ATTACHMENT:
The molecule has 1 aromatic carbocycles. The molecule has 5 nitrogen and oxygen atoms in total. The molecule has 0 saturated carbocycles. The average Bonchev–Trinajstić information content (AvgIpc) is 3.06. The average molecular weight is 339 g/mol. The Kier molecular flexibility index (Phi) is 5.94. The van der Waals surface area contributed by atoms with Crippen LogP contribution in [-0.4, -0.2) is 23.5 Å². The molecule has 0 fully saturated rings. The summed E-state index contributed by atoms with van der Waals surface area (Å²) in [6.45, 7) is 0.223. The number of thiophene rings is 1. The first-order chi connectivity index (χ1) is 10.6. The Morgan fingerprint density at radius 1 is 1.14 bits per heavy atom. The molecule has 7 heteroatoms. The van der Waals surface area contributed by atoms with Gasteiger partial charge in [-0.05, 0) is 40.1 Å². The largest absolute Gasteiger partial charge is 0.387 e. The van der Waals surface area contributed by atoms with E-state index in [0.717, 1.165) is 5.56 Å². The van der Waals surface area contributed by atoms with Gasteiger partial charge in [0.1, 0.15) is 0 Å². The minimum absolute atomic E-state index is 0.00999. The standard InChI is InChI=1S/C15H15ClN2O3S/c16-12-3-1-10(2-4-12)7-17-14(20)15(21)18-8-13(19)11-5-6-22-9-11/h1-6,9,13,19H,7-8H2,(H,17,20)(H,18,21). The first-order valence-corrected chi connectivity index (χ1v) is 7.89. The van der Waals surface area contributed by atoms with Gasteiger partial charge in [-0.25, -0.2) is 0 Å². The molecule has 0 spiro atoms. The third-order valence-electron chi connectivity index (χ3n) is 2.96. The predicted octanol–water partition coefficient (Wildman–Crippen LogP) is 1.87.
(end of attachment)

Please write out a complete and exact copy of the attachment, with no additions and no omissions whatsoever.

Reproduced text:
The molecule has 1 aromatic carbocycles. The molecule has 5 nitrogen and oxygen atoms in total. The molecule has 0 saturated carbocycles. The average Bonchev–Trinajstić information content (AvgIpc) is 3.06. The average molecular weight is 339 g/mol. The Kier molecular flexibility index (Phi) is 5.94. The van der Waals surface area contributed by atoms with Crippen LogP contribution in [-0.4, -0.2) is 23.5 Å². The molecule has 0 fully saturated rings. The summed E-state index contributed by atoms with van der Waals surface area (Å²) in [6.45, 7) is 0.223. The number of thiophene rings is 1. The first-order chi connectivity index (χ1) is 10.6. The Morgan fingerprint density at radius 1 is 1.14 bits per heavy atom. The molecule has 7 heteroatoms. The van der Waals surface area contributed by atoms with Gasteiger partial charge in [-0.05, 0) is 40.1 Å². The largest absolute Gasteiger partial charge is 0.387 e. The van der Waals surface area contributed by atoms with E-state index in [0.717, 1.165) is 5.56 Å². The van der Waals surface area contributed by atoms with Gasteiger partial charge in [0.1, 0.15) is 0 Å². The minimum absolute atomic E-state index is 0.00999. The standard InChI is InChI=1S/C15H15ClN2O3S/c16-12-3-1-10(2-4-12)7-17-14(20)15(21)18-8-13(19)11-5-6-22-9-11/h1-6,9,13,19H,7-8H2,(H,17,20)(H,18,21). The first-order valence-corrected chi connectivity index (χ1v) is 7.89. The van der Waals surface area contributed by atoms with Gasteiger partial charge in [-0.25, -0.2) is 0 Å². The molecule has 0 spiro atoms. The third-order valence-electron chi connectivity index (χ3n) is 2.96. The predicted octanol–water partition coefficient (Wildman–Crippen LogP) is 1.87.